1. Two points arise to be considered in this appeal. The first is whether the trial Court was in error in holding that the plaintiff-appellant was not entitled to claim the rights of the first mortgagee-defendant No. 1 respondent No. 1 in respect of the suit property having regard to the provisions contained in Section 92 of the Transfer of Property Act. The other point is whether the suit is barred by reason of the withdrawal of Civil Suit No. 15 of 1953 by the plaintiff having regard to the provisions contained in Order 23, Rule 1, or under the provisions contained in Order 2, Rule 2, clause (3) of the Civil Procedure Code as urged by the learned advocate for the respondents in respect of other points on which findings have been recorded by the learned Judge, it is conceded that they do not affect or bar the remedy sought for by the plaintiff in the suit and they do not, therefore, require to be considered.
2. The contention in respect of the first point made out by Mr. Nanavaty, the learned Advocate for the plaintiff-appellant, is that the plaintiff is one of the persons referred to in Section 91(a) of the Transfer of Property Act - he having pre-existing charge on the property and since he had paid off Rs. 21,500/- in all in full satisfaction of the claim of the defendant No. 1 under his first mortgagedeed Ex. 10 dated 12-2-1946 in respect of the suit property, he acquires the right to subrogate and gets all the rights of the first mortgagee-defendant No. 1 under Section 92, paragraph (1) of the Transfer of Property Act (hereinafter referred to as 'the Act'). According to him, the learned Judge has not taken into account his having a pre-existing charge on the suit property arising out of his claims under the deed Exs. 11 and 12 and that way his finding that his case was governed by paragraph (3) of Section 92 of the Act was erroneous. This right is said to have been acquired on 12-8-1952 when he paid off the balance of Rs. 8000/- due to defendant No.1. His alternative contention is that by reason of his having advanced the amount to defendant No. 3 under the deed Ex. 15 dated 12-5-1952 out of which amount he paid off the dues of defendant No. 1, and later on even his having passed on his equity of redemption in his favour under deed Ex. 16 dated 12-6-1952, and possession of the property delivered to him, it has to be assumed, though no specific recital is there in any of these deeds that the he agreed to his being entitled to claim benefits of the first mortgagee-defendant No. 1 on redeeming the property which he has done on 12-8-1962. He therefore subrogates to the claim under paragraph (3) of Section 92 of the Act and gets the right of defendant No. 1 against the property in possession of Defendant No. 2. In other words, either under the first paragraph, or third paragraph of Section 92 of the Act, he becomes entitled to be reimbursed by defendant No. 2 before he can validly become owner thereof by purchasing the same in Court auction. He takes subject to his claim which he is entitled to enforce against that property in his possession. On the other hand, it was urged by Mr. Desai, the learned advocate for defendant No. 2, that it is not enough that by merely having a pre-existing interest or charge on that property and his having paid up the dues of the first mortgagee in full that he is entitled to claim subrogation under paragraph (1) of Section 92 of the Act. He has further to show that not only he must have paid his own money for the protection of his right, but that the payment was not made under any covenant with the mortgagor so as to say that he paid up the amount out of the mortgagor's money. The test, according to him, was as to whose money he paid for redemption of the first mortgage. If it was mortgagor's money , in ano case he can claim the right to subrogate under paragraph (1)of Section 92 of the Transfer of Property Act. If it was out of mortgagor's money that he paid under the covenent in the deed Ex. 15, he cannot be said to have redeemed it , and in that event, a specific registered agreement giving such a person a right to subrogate in place of the first mortgagee must be shown to have been passed by the mortgagor-defendant No. 3 in the case. There is no such agreement alleged at any time before and none prove so as to claim that right under paragraph (3) of Section 92 of the Act.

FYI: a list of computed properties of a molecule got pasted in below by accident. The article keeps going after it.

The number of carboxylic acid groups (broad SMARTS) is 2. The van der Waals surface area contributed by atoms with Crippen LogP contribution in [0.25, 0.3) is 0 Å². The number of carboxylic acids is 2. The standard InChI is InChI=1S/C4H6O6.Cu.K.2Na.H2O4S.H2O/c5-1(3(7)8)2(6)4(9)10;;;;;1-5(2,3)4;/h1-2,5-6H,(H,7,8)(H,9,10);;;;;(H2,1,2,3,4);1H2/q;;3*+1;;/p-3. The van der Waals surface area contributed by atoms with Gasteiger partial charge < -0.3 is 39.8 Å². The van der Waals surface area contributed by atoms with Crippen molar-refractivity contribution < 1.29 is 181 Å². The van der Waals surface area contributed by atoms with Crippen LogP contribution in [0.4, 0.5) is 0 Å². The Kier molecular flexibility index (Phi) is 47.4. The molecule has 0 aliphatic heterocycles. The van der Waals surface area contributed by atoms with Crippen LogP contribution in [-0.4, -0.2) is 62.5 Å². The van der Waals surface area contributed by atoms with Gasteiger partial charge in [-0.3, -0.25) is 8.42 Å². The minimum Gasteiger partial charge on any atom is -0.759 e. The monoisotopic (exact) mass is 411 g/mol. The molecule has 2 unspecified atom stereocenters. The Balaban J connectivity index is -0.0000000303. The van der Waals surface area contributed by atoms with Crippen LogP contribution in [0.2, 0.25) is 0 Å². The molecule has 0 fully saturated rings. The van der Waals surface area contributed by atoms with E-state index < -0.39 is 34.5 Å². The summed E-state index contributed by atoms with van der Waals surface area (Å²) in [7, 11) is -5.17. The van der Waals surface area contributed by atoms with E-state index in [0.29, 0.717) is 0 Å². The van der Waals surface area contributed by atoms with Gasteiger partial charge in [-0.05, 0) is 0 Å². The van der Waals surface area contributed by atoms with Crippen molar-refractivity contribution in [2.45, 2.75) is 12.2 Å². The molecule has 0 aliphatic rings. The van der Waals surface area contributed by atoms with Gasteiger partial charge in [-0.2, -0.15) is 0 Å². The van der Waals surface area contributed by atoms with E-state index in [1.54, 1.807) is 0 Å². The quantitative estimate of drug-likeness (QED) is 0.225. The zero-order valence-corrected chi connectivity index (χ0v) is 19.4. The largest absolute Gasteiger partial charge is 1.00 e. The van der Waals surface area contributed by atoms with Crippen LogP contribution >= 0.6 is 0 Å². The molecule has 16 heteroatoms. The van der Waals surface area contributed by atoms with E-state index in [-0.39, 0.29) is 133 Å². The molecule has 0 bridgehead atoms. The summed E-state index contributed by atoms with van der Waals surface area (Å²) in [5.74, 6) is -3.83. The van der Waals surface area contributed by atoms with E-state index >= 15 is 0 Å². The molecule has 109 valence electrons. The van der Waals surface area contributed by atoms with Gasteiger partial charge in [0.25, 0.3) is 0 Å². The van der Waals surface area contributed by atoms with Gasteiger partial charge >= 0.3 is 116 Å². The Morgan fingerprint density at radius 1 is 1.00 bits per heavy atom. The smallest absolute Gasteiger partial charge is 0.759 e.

3. In order to consider the rival contentions of the parties, it would be necessary to set out the relevant provisions contained in Sections 91 and 92 of the Act. Section 91 reads thus:-
'91. Besides the mortgagor, any of the following persons may redeem, or institute a suit for redemption of, the mortgaged property, namely:-
(a) any person (other than the mortgagee of the interest sought to be redeemed) who has any interest in, or charge upon, the property mortgaged or in or upon the right to redeem the same; xx xx xx xx xx'
Then comes Section 92 which was inserted by the Amending Act 20 of 1929. The equitable principle which prevailed before, came to be incorporated in Section 92 by the Amending Act 20 of 1929, at the same time repealing the old Section 74 of the Act. Section 92 reads thus:-
'92. Any of the persons referred to in Section 91 (other than the mortgagor) and any co-mortgagor shall, on redeeming property subject to the mortgage, have, so far as regards redemption, foreclosure or sale of such property, the same rights as the mortgagee whose mortgage he redeems may have against the mortgagor or any other mortgagee.
The right conferred by this section is called the right of subrogation, and a person acquiring the same is said to be subrogated to the rights of the mortgagee whose mortgage he redeems.
A person who has advanced to a mortgagor money with which the mortgage has been redeemed shall be subrogated to the rights of the mortgagee whose mortgage has been redeemed, if the mortgagor has by a registered instrument agreed that such persons shall be so subrogated.